Revivals were hardly new in the nineteenth century… Earlier revivals generally had happened within the contexts of churches with established liturgical traditions. A revival might interrupt a liturgical pattern but generally did not displace it. In the nineteenth century, however, the pattern of revival worship became the basis of regular weekly worship in thousands of evangelical congregations across North America. To this day, thousands of North American Christians worship each week in what might be called a revivalist liturgical pattern.

(via Witvliet, Worship Seeking Understanding, ch. 8, “Theological Issues in the Frontier Worship Tradition in Nineteenth-Century America”, pp. 179-180.)

I am a pastor, a husband, a father, and a lover of Jesus. I am also an unpredictable blogger, who can go for several years without blogging a thing, and then inexplicably write a book. Perhaps this is one of those times.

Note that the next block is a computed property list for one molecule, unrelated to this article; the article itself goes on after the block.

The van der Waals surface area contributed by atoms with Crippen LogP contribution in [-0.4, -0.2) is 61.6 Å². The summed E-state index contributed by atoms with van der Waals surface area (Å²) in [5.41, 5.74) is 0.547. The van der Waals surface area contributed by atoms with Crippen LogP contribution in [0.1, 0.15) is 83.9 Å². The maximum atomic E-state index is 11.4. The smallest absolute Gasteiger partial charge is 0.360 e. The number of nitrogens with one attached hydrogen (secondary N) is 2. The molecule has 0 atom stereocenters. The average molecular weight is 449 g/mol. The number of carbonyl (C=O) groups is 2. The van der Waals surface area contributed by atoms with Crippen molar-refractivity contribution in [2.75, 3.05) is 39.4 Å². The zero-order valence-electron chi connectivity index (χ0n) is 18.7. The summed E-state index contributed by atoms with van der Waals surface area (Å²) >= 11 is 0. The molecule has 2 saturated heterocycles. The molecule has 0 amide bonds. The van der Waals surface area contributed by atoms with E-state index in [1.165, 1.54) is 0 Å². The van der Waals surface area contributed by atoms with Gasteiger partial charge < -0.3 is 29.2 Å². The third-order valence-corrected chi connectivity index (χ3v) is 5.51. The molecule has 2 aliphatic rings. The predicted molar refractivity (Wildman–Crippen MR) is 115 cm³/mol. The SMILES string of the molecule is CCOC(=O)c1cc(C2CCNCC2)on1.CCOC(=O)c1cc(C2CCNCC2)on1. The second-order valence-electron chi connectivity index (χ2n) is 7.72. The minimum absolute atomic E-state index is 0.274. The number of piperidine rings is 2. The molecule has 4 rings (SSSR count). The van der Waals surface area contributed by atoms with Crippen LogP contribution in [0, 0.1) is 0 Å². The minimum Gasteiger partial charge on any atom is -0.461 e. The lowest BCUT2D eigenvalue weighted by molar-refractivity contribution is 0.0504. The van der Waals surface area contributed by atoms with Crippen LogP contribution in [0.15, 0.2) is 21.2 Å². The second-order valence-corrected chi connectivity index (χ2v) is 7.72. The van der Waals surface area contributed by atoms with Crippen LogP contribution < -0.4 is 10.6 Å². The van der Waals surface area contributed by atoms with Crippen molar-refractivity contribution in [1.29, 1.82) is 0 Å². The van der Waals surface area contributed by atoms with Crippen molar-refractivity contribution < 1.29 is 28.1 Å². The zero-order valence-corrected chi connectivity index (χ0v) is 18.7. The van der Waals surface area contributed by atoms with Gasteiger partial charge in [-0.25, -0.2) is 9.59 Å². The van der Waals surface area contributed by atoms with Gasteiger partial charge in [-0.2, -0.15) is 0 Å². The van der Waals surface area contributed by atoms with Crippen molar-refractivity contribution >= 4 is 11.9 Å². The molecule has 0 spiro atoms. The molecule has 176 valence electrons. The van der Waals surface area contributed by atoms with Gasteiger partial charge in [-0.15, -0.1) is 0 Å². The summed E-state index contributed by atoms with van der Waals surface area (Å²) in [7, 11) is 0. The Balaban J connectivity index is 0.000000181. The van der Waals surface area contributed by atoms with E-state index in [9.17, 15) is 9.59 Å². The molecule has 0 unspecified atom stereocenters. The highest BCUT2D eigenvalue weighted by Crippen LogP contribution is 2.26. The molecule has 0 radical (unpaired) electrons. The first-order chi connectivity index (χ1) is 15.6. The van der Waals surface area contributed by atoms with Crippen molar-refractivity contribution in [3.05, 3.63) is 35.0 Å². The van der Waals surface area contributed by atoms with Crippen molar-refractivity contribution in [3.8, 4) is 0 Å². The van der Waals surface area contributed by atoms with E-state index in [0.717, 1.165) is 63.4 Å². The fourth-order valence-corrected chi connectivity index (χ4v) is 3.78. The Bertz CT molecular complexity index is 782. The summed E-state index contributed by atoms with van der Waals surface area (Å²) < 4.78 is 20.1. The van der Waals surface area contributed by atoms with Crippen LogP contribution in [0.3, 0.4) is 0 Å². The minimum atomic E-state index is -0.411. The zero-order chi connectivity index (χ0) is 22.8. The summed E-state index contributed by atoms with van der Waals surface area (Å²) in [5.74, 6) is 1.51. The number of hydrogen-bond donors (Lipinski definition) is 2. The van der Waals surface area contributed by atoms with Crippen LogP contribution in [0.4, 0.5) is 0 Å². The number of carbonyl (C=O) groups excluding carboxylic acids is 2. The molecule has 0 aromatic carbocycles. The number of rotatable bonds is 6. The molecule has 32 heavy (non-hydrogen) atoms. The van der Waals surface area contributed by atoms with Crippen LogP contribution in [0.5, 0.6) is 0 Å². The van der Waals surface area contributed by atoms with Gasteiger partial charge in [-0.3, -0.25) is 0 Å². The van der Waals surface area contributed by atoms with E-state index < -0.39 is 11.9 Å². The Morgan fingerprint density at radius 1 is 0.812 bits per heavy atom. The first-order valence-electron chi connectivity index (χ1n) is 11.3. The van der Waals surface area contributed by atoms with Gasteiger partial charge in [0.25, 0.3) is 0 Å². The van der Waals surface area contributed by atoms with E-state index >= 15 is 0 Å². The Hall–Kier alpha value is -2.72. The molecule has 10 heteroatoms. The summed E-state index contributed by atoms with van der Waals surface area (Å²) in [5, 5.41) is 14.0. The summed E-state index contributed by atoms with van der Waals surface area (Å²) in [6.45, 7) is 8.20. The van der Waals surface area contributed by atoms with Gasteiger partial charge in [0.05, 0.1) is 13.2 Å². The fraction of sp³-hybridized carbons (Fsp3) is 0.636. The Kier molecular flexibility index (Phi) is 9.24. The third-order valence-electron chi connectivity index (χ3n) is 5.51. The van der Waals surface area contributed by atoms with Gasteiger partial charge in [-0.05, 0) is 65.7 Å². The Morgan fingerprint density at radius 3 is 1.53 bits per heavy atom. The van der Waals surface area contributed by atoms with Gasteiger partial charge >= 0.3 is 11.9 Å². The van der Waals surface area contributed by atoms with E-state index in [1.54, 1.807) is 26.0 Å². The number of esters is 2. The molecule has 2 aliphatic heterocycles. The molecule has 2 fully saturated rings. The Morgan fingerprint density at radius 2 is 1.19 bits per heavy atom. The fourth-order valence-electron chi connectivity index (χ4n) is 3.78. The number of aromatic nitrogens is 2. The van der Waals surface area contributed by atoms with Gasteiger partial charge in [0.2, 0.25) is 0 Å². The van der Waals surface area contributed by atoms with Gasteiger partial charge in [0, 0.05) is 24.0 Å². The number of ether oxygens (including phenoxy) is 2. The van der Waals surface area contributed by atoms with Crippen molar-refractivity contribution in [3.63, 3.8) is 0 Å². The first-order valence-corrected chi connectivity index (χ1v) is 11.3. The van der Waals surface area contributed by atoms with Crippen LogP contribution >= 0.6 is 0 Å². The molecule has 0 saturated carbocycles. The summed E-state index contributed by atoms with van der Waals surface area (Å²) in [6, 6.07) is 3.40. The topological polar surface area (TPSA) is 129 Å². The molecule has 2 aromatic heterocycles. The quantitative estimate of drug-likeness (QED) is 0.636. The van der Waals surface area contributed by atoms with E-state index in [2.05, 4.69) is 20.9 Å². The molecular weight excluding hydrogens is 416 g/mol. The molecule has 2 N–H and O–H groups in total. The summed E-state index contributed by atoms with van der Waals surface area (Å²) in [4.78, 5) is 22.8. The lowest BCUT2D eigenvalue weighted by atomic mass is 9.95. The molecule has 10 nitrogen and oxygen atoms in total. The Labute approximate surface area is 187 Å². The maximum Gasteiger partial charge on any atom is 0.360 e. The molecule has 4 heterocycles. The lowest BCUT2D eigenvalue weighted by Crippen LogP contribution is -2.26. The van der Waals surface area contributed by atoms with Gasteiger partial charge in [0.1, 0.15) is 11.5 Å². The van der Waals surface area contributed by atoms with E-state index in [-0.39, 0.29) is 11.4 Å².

Tagged with: , ,
Posted in Worship Matters

Leave a Reply

Fill in your details below or click an icon to log in: Logo

You are commenting using your account. Log Out /  Change )

Google photo

You are commenting using your Google account. Log Out /  Change )

Twitter picture

You are commenting using your Twitter account. Log Out /  Change )

Facebook photo

You are commenting using your Facebook account. Log Out /  Change )

Connecting to %s

  • RT @phillipmholmes: Conservatives, be honest: You wouldn't call high school students "stupid" or "misguided" if they were marching for a ca… 1 year ago
  • RT @drantbradley: When we had "prayer in schools" and strong, "intact families" we also had a lot of lynchings, racism, & cross-racial fema… 1 year ago

Enter your email address to subscribe to this blog and receive notifications of new posts by email.

Join 876 other followers